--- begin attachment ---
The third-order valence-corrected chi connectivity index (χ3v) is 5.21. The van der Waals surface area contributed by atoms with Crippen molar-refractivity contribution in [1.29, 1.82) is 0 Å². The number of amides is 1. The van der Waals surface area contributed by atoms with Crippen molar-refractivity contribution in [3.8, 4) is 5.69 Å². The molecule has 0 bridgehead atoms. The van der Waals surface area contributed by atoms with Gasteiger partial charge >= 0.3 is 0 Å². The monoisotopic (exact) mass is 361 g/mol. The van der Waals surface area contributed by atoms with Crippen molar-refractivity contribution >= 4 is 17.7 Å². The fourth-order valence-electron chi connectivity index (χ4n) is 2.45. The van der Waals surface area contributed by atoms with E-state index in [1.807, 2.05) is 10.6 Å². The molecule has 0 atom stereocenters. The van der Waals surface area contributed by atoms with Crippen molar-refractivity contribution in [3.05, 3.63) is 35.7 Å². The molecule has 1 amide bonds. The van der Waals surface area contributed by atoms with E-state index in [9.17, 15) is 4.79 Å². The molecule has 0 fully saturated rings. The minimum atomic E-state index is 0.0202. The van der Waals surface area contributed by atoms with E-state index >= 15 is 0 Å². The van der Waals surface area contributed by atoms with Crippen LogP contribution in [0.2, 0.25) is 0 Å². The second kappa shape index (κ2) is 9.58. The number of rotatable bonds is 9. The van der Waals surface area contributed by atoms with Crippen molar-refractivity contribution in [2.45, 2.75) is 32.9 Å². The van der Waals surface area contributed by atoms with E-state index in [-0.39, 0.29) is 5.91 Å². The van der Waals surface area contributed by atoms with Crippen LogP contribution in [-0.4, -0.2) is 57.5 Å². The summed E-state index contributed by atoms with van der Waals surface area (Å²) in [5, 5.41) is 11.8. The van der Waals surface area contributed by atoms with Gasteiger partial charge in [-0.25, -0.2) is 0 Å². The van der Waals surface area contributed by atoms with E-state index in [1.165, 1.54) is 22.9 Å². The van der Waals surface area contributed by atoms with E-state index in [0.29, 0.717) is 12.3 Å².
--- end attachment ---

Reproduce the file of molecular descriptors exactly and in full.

The third-order valence-corrected chi connectivity index (χ3v) is 5.21. The van der Waals surface area contributed by atoms with Crippen molar-refractivity contribution in [1.29, 1.82) is 0 Å². The number of amides is 1. The van der Waals surface area contributed by atoms with Crippen molar-refractivity contribution in [3.8, 4) is 5.69 Å². The molecule has 0 bridgehead atoms. The van der Waals surface area contributed by atoms with Gasteiger partial charge >= 0.3 is 0 Å². The monoisotopic (exact) mass is 361 g/mol. The van der Waals surface area contributed by atoms with Crippen molar-refractivity contribution >= 4 is 17.7 Å². The fourth-order valence-electron chi connectivity index (χ4n) is 2.45. The van der Waals surface area contributed by atoms with E-state index in [1.807, 2.05) is 10.6 Å². The molecule has 0 atom stereocenters. The van der Waals surface area contributed by atoms with Crippen molar-refractivity contribution in [3.05, 3.63) is 35.7 Å². The molecule has 1 amide bonds. The van der Waals surface area contributed by atoms with E-state index in [9.17, 15) is 4.79 Å². The molecule has 0 fully saturated rings. The minimum atomic E-state index is 0.0202. The van der Waals surface area contributed by atoms with E-state index >= 15 is 0 Å². The van der Waals surface area contributed by atoms with Crippen LogP contribution in [0.2, 0.25) is 0 Å². The second kappa shape index (κ2) is 9.58. The number of rotatable bonds is 9. The van der Waals surface area contributed by atoms with Crippen molar-refractivity contribution in [2.45, 2.75) is 32.9 Å². The van der Waals surface area contributed by atoms with E-state index in [-0.39, 0.29) is 5.91 Å². The van der Waals surface area contributed by atoms with Crippen LogP contribution in [-0.4, -0.2) is 57.5 Å². The summed E-state index contributed by atoms with van der Waals surface area (Å²) in [5, 5.41) is 11.8. The van der Waals surface area contributed by atoms with Gasteiger partial charge in [-0.25, -0.2) is 0 Å². The van der Waals surface area contributed by atoms with E-state index in [1.165, 1.54) is 22.9 Å². The van der Waals surface area contributed by atoms with E-state index in [0.29, 0.717) is 12.3 Å².